Yesterday the Supreme Court published its long-awaited decision in the Joe & Joe Developments litigation.
The litigation has been the subject of much gossip in the industry as it concerned allegations of rampant overcharging by insolvency practitioners and their lawyers. Commentators and industry observers have been poised, salivating, waiting for the scandal to break.
In the event, as is often the case with gossip, the facts were found not to justify the hype. Continue reading
On Friday, the NSW Supreme Court handed down two further decisions in its drive to hammer home to liquidators the importance of proportionality when claiming remuneration.
In both cases, his Honour Brereton J built on his earlier decision in AAA Financial Intelligence Ltd (in liquidation) (No 2)  NSWSC 1270 (see update here), emphasising that hourly-rate-based charging – even if every attendance is meticulously recorded and all of the time spent can be justified – may be a wholly inappropriate basis for claiming remuneration.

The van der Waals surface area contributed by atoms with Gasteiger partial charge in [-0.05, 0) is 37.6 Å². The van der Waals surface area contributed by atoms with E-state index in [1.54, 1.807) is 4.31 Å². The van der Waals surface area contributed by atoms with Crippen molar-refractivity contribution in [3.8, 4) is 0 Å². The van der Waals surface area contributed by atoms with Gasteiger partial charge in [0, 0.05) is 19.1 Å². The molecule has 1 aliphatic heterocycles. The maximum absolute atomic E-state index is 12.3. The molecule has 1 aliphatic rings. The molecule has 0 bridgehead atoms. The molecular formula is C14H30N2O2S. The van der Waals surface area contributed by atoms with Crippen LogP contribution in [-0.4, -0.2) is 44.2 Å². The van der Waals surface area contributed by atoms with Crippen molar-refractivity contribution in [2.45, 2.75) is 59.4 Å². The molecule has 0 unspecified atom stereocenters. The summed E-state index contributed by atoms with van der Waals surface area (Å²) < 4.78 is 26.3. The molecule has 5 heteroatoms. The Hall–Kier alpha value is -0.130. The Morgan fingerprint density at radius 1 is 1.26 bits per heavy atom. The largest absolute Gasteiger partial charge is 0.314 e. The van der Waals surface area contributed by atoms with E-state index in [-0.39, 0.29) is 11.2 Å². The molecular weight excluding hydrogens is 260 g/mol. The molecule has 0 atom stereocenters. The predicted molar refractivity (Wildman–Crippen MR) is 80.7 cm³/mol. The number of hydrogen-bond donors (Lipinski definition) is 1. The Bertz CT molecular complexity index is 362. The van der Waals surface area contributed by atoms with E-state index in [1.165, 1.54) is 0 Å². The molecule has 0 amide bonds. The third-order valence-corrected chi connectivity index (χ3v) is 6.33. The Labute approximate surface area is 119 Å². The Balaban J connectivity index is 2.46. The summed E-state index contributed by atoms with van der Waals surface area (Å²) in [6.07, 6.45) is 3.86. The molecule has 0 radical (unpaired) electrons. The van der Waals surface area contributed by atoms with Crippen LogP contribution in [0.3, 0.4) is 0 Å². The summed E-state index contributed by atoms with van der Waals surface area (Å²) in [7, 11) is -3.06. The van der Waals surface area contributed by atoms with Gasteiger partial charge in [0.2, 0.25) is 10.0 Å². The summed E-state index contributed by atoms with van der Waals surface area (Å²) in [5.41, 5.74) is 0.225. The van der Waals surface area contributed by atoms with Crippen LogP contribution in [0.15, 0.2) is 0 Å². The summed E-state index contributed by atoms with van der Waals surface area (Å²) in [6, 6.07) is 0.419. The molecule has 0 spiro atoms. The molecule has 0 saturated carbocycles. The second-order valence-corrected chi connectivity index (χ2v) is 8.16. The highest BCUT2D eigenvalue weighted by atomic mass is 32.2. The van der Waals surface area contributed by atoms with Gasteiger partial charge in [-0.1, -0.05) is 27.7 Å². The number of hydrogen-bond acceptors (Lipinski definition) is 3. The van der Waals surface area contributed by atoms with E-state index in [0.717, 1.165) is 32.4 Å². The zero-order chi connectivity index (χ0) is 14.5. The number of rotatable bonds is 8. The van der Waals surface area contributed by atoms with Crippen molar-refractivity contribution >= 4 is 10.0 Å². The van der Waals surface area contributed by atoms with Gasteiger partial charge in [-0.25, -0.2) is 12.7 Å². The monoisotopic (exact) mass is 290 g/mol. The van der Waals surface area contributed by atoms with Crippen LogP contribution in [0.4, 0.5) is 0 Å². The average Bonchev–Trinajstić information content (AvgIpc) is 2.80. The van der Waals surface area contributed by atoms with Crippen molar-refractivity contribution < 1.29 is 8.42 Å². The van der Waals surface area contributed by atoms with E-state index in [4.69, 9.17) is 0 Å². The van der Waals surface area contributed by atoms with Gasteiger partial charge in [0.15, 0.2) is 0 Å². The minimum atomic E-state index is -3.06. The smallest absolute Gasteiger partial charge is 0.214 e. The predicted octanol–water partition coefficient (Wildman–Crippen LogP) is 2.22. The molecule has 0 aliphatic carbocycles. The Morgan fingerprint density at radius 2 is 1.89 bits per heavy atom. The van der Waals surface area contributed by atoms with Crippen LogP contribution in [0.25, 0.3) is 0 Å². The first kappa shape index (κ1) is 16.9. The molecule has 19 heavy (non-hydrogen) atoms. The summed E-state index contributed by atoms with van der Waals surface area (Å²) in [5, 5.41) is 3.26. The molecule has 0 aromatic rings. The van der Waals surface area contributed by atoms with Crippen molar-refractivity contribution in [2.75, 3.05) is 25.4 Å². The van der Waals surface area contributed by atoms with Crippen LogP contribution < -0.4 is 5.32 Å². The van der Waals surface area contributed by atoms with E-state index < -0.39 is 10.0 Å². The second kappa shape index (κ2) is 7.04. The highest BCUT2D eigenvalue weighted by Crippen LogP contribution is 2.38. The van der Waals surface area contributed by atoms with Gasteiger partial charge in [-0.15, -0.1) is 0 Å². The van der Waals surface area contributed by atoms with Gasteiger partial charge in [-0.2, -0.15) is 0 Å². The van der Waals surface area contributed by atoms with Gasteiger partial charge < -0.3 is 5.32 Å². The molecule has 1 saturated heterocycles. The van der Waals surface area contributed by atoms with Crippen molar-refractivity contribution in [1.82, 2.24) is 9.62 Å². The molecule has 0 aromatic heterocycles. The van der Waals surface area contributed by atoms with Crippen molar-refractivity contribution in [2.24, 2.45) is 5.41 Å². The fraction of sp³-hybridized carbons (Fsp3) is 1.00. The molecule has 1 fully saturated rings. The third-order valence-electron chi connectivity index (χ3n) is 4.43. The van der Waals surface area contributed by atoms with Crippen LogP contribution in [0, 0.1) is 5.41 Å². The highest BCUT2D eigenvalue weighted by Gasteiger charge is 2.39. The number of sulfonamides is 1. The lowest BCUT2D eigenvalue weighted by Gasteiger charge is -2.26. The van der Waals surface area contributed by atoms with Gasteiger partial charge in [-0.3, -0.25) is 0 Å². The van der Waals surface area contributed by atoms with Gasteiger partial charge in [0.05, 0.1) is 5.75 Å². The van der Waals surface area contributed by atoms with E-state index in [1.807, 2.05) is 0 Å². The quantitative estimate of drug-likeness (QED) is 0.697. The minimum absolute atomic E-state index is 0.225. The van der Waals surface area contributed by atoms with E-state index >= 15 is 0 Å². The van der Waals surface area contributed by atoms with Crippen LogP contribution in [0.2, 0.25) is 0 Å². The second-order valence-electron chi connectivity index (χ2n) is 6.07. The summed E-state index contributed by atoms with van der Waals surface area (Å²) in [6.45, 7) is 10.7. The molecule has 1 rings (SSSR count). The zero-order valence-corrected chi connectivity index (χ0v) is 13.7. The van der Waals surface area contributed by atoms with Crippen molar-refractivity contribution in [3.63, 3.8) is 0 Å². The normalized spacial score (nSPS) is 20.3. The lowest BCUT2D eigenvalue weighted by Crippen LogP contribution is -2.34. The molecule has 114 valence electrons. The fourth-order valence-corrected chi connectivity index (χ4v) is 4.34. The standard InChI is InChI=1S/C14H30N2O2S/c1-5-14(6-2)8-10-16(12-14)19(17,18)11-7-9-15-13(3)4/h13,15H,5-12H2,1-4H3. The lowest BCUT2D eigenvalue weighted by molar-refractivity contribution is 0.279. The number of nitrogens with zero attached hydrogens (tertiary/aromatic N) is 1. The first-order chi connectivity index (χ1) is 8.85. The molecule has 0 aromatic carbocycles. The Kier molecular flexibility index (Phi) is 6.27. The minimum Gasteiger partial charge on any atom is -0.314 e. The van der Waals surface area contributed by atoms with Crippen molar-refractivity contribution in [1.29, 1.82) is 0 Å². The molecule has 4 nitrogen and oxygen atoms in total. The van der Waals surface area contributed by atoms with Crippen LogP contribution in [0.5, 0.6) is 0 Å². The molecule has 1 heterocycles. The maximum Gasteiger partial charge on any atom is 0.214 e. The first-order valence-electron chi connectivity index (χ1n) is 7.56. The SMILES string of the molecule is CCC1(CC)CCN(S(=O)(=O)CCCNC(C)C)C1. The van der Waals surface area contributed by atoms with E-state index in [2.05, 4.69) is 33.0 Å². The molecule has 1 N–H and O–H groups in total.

A recent Supreme Court decision has made it clear that the ATO cannot hide behind its own internal policies as an excuse not to pay a liquidator’s costs of court action to recover unfair preferences. Continue reading
In Kassem and Secatore v Commissioner of Taxation  FCA 152, the Federal Court dealt, fairly brutally, with three arguments often raised by the ATO in the defence of unfair preference claims Continue reading
In a decision of the Supreme Court of New South Wales handed down this morning, a sharp reminder was given to insolvency practitioners – if you spend creditors’ money on futile court proceedings, you might find that it is not creditors’ money you’ve been spending. Continue reading